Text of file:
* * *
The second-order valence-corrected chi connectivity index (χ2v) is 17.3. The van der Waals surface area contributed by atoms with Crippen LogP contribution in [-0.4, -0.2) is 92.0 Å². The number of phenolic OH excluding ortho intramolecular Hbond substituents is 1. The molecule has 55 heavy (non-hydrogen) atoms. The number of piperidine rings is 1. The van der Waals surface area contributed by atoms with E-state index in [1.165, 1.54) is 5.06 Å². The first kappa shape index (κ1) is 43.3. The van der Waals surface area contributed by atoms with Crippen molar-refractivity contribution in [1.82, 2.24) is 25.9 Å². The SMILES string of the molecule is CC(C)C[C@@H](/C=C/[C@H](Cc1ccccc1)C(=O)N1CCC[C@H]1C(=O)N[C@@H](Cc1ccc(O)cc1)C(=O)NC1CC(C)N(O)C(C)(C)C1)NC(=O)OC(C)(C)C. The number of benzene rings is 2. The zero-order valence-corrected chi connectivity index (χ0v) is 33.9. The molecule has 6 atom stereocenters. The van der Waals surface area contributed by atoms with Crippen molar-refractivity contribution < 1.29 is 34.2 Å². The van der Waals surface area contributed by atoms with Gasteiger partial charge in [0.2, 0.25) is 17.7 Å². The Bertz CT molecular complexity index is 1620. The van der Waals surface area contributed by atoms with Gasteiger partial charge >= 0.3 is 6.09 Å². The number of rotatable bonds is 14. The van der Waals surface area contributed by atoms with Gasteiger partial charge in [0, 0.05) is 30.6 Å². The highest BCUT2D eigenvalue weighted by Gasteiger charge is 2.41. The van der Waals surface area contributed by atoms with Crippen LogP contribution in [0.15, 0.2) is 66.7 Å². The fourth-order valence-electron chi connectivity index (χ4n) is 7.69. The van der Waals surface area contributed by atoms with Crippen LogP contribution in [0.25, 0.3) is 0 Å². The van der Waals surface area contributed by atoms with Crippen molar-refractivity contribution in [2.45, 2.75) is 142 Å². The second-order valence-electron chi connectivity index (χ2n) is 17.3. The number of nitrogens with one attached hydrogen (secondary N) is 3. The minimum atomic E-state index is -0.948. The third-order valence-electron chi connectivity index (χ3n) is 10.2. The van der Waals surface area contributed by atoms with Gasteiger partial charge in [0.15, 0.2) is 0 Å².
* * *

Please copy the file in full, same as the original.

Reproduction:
The second-order valence-corrected chi connectivity index (χ2v) is 17.3. The van der Waals surface area contributed by atoms with Crippen LogP contribution in [-0.4, -0.2) is 92.0 Å². The number of phenolic OH excluding ortho intramolecular Hbond substituents is 1. The molecule has 55 heavy (non-hydrogen) atoms. The number of piperidine rings is 1. The van der Waals surface area contributed by atoms with E-state index in [1.165, 1.54) is 5.06 Å². The first kappa shape index (κ1) is 43.3. The van der Waals surface area contributed by atoms with Crippen molar-refractivity contribution in [1.82, 2.24) is 25.9 Å². The SMILES string of the molecule is CC(C)C[C@@H](/C=C/[C@H](Cc1ccccc1)C(=O)N1CCC[C@H]1C(=O)N[C@@H](Cc1ccc(O)cc1)C(=O)NC1CC(C)N(O)C(C)(C)C1)NC(=O)OC(C)(C)C. The number of benzene rings is 2. The zero-order valence-corrected chi connectivity index (χ0v) is 33.9. The molecule has 6 atom stereocenters. The van der Waals surface area contributed by atoms with Crippen molar-refractivity contribution < 1.29 is 34.2 Å². The van der Waals surface area contributed by atoms with Gasteiger partial charge in [0.2, 0.25) is 17.7 Å². The Bertz CT molecular complexity index is 1620. The van der Waals surface area contributed by atoms with Gasteiger partial charge >= 0.3 is 6.09 Å². The number of rotatable bonds is 14. The van der Waals surface area contributed by atoms with Gasteiger partial charge in [0, 0.05) is 30.6 Å². The highest BCUT2D eigenvalue weighted by Gasteiger charge is 2.41. The van der Waals surface area contributed by atoms with Crippen LogP contribution in [0.15, 0.2) is 66.7 Å². The fourth-order valence-electron chi connectivity index (χ4n) is 7.69. The van der Waals surface area contributed by atoms with Crippen LogP contribution in [0.25, 0.3) is 0 Å². The van der Waals surface area contributed by atoms with Crippen molar-refractivity contribution in [2.45, 2.75) is 142 Å². The second-order valence-electron chi connectivity index (χ2n) is 17.3. The number of nitrogens with one attached hydrogen (secondary N) is 3. The minimum atomic E-state index is -0.948. The third-order valence-electron chi connectivity index (χ3n) is 10.2. The van der Waals surface area contributed by atoms with Gasteiger partial charge in [0.15, 0.2) is 0 Å².